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|THE WESTERN STAR, 20 May 1921|
|Obituary of THOS. JACKSON|
|DEATH OF THOS. JACKSON
Thos. Jackson, an early day settler in Comanche-co. and for about 34 years one of our well known citizens, died at the home of his daughter, Mrs. T. J. Force, near Calico Rock, Ark., on Friday, May 13, 1921. At the time of his death he lacked but 18 days of being 78 years of age. Up to about five months ago he had been in quite good health for one of his advanced years. His health began to fall in December last, and from that
time his vitality gradually declined. Heart weakness was the immediate cause of his death. The body was brought to Wilmore on Sunday and laid to rest in the Wilmore cemetery on Monday afternoon. It was in accordance with Mr. Jackson's request that burial was made here. The funeral services were held in Wilmore and were in charge of Rev. A. Frank Johnson; pastor of the Presbyterian church in this city. A large number of the former neighbors of the deceased were present at the funeral to pay their respects to their departed friend and neighbor. The Masonic lodge of Wilmore, of which Mr. Jackson was a charter member, assisted in the funeral services.
Deceased was a native of Scotland. At the age of 23, or in the year 1886, young Jackson made up his mind to come to America. He settled in Barton, Md. On October 4, 1870 in that state he was united in marriage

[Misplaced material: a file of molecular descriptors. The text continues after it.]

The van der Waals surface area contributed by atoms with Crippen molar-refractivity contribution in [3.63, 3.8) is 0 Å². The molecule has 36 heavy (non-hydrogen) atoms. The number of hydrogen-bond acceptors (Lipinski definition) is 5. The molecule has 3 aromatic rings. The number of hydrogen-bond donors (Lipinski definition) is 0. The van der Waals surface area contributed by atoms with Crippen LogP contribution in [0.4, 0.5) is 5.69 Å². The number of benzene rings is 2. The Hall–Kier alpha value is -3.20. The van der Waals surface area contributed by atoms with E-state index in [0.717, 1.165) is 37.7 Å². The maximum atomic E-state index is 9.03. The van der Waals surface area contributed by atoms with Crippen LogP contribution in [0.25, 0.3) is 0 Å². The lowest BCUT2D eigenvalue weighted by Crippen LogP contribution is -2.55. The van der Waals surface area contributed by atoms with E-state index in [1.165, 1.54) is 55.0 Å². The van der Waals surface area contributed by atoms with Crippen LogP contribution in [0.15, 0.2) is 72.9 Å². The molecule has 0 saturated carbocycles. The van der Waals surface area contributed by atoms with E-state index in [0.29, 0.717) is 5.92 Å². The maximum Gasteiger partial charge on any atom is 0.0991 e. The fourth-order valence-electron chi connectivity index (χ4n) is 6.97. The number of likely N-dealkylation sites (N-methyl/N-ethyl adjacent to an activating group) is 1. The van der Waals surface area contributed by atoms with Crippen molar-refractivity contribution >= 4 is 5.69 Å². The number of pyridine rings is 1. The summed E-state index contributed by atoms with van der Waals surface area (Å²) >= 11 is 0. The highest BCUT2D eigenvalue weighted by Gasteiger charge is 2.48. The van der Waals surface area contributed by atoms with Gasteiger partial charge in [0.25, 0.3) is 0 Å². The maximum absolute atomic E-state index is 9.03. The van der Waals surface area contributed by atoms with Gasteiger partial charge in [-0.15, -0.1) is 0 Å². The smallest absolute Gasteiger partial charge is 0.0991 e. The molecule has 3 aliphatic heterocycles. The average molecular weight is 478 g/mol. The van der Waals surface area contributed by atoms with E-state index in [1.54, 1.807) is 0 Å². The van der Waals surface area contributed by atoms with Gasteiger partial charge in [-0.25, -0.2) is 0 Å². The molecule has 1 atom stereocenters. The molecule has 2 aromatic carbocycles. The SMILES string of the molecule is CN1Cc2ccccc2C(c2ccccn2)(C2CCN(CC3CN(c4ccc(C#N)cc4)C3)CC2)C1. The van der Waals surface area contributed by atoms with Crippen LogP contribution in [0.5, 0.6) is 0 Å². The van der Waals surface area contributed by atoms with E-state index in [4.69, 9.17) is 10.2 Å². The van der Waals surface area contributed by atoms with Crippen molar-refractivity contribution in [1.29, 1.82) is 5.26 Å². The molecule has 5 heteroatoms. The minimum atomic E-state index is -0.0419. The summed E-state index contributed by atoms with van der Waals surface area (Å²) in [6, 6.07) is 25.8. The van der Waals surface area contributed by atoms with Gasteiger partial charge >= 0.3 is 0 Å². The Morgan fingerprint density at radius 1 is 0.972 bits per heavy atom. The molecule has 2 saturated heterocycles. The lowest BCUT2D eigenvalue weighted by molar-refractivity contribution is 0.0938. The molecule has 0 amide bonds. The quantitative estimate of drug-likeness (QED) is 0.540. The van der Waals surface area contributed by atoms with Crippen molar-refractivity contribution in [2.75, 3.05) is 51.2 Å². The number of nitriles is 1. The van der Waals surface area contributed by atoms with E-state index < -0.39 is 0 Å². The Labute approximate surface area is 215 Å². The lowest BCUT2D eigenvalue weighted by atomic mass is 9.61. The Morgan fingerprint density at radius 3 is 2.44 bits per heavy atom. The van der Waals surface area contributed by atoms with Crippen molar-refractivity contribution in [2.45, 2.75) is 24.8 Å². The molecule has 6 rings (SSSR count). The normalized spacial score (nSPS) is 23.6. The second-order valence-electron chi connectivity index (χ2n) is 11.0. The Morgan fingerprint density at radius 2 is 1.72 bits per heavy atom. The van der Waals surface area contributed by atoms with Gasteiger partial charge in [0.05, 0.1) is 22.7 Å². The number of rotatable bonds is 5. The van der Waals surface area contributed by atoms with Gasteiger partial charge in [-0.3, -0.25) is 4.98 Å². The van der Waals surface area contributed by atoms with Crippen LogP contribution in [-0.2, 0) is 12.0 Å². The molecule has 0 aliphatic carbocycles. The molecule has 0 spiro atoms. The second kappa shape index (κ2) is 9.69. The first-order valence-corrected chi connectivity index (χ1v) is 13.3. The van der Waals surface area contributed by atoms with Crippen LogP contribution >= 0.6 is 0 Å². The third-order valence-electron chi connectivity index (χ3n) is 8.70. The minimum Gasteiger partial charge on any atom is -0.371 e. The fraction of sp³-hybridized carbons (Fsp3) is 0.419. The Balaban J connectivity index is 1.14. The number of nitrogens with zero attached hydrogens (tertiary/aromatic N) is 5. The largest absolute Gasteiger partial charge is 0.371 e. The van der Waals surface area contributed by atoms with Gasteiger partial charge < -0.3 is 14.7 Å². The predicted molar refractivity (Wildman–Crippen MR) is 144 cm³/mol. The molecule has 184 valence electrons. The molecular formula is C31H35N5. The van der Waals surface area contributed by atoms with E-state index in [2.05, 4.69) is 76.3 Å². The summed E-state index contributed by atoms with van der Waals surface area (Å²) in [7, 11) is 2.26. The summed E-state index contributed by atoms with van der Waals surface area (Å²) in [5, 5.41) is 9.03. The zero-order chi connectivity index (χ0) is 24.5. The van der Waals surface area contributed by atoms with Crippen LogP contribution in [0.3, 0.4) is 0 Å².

with Miss Marion MacDonald. To this union three daughters were born. The wife and an infant daughter died in Maryland many years ago. The surviving daughters are Mrs. Nannie T. Force of Calico Rock, Ark., and Mrs. Margaret C. Willard of Port Clinton, Ohio. Both were present at the time of their father's death. One twin brother, James Jackson, now of
Ottawa, Kans., and a former citizen of this county, also 12 grandchildren survive.
Mr. Jackson was, in every respect a good citizen, posing as he did that sturdy, upright character for which the Scotch are noted. As a neighbor and friend he was always loyal to every obligation, and as a husband and
father he was devoted and kind. He came to this county from Maryland in the year 1884, when the county was just beginning to be settled, and located on a claim nine miles east of Coldwater and 4 1/2 miles southeast of Wilmore. There he continued to live until November, 1918, when he and his son-in-law, Thos. J. Force, and family, with whom he had made his home for a number of years, moved to Arkansas. James Jackson, brother of the deceased, arrived in America from Scotland about the year 1868, and he also settled in this county in an early day and made his home here until his removal to Wichita, and later to Ottawa, several years ago.
In the death of "Uncle Tommy" Jackson, this county loses another of its pioneer settlers and one who for many years was one of our best citizens. Thus, one by one, the "Old Guard" are passing away. Soon they
will all be gone. All honor to them for the lives they lived and the good influences they leave behind them. Mr. Jackson had been a member of the Presbyterian church since his youth, and had always lived a consistent Christian life. He had been a member of the Masonic lodge for many years, and for several years had been a 32nd degree Mason and Shriner.
|Transcribed and Contributed by Shirley Brier|
Last Updated: Wednesday, December 14, 2005 22:22:13
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